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In honor of PTSD awareness month, we are featuring this piece on PTSD among police officers.  Because law enforcement is inherently dangerous and unpredictable, police officers often face life-threatening situations such as, traffic accidents, suicides, gunfire and homicides. As a result the rate of PTSD among police officers is 7% to 10%. The traumatic events that they face on the job can bring about severe repercussions on the way they function psychologically, socially and occupationally. Police officers can also develop acute stress disorder (ASD) as well as PTSD. Studies have pointed out a number of risk and/or protective factors that may modulate the severity of PTSD among police officers, which are categorized as pretraumatic, peritraumatic, and of course posttraumatic.

Research shows that police officers can be predisposed to developing PTSD by the cumulative exposure to job-related occupational stressors, critical incidents, and an increase in traumatic events on-the-job during the past year. Other research shows that junior police officers are more likely to develop PTSD due to their limited experience on the job. Another factor that seems to play a significant role in the development of PTSD among police officers is a history of personal traumas in their past.

Furthermore, the presence of a psychiatric history in the family, such as anxiety, mood disorders and/or substance abuse, was pointed out as a vulnerability factor for an increase in peritraumatic distress as a result of exposure to a critical incident, increasing the likelihood they would develop PTSD. Studies also showed that female police officers apparently are at the same risk of having PTSD after experiencing a traumatic event as male police officers.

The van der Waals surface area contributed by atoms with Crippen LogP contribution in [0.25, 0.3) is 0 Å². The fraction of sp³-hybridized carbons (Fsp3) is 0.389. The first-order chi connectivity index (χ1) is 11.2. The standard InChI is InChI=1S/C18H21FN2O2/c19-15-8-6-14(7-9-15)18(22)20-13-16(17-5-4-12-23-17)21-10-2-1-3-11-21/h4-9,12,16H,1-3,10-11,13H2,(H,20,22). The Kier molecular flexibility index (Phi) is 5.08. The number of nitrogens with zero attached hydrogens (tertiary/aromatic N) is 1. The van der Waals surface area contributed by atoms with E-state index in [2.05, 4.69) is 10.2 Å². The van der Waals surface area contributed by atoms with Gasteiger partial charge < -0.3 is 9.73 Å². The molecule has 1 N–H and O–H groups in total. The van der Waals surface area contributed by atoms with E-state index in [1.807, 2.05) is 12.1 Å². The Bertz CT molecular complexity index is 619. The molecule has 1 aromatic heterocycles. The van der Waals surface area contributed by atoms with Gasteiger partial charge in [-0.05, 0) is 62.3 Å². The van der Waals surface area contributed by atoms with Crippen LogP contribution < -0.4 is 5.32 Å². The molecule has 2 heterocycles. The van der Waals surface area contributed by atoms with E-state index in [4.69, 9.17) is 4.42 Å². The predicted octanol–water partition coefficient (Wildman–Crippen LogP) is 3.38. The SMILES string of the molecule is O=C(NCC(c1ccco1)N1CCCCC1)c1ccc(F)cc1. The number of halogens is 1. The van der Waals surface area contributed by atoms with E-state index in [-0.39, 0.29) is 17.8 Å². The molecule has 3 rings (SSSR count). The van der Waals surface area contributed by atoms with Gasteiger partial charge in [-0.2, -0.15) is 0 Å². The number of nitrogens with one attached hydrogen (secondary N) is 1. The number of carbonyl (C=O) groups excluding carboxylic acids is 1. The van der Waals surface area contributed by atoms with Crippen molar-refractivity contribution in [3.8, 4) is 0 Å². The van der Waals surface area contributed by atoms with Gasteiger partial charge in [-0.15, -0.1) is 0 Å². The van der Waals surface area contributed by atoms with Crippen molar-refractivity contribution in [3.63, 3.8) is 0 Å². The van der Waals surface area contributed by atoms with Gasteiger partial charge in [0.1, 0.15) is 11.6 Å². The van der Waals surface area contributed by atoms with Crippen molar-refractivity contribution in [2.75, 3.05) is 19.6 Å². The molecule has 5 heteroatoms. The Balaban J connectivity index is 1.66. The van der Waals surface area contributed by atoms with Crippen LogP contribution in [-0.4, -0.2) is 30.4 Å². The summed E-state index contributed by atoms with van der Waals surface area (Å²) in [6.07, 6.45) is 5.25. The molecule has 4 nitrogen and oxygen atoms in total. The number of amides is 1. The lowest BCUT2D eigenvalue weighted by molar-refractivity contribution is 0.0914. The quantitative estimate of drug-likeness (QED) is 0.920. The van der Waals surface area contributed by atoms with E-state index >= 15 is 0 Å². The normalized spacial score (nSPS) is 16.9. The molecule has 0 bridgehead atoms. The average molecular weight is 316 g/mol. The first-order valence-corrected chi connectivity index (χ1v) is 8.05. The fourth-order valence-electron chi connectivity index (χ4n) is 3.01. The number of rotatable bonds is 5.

Peritraumatic occurrences like dissociating, reacting emotionally and/or physically during the traumatic event, facing a threat to a partner’s life or physical well being, exposure to possible death, as well as the severity of the exposure make up the risk factors that cause PTSD among police officers. Additionally, one particular study discovered that police officers who performed unusual duties during a critical event, like rescuing individuals or doing recovery work on 9/11 at the World Trade Center for extended periods of time, which was outside their area of expertise, were at greater risk of developing symptoms of PTSD. There was only one study that examined peritraumatic protective factors and this study showed that police officers that got support from fellow officers and co-workers during or right after a traumatic incident, developed fewer symptoms of PTSD.

Research has identified a number of posttraumatic factors that can predict the development of PTSD among police officers. These factors include brief periods of time allowed to deal with and recover from the traumatic event, being unsatisfied with the level of support provided by the organization, and/or not enough social support from those outside the police force. Other risk factors are being physically injured in the incident, becoming depressed, along with negative events occurring in their life after the traumatic event. Many studies show that using strategies based on avoidance as a way of coping with traumatic events is counterproductive and is related to greater symptoms of PTSD.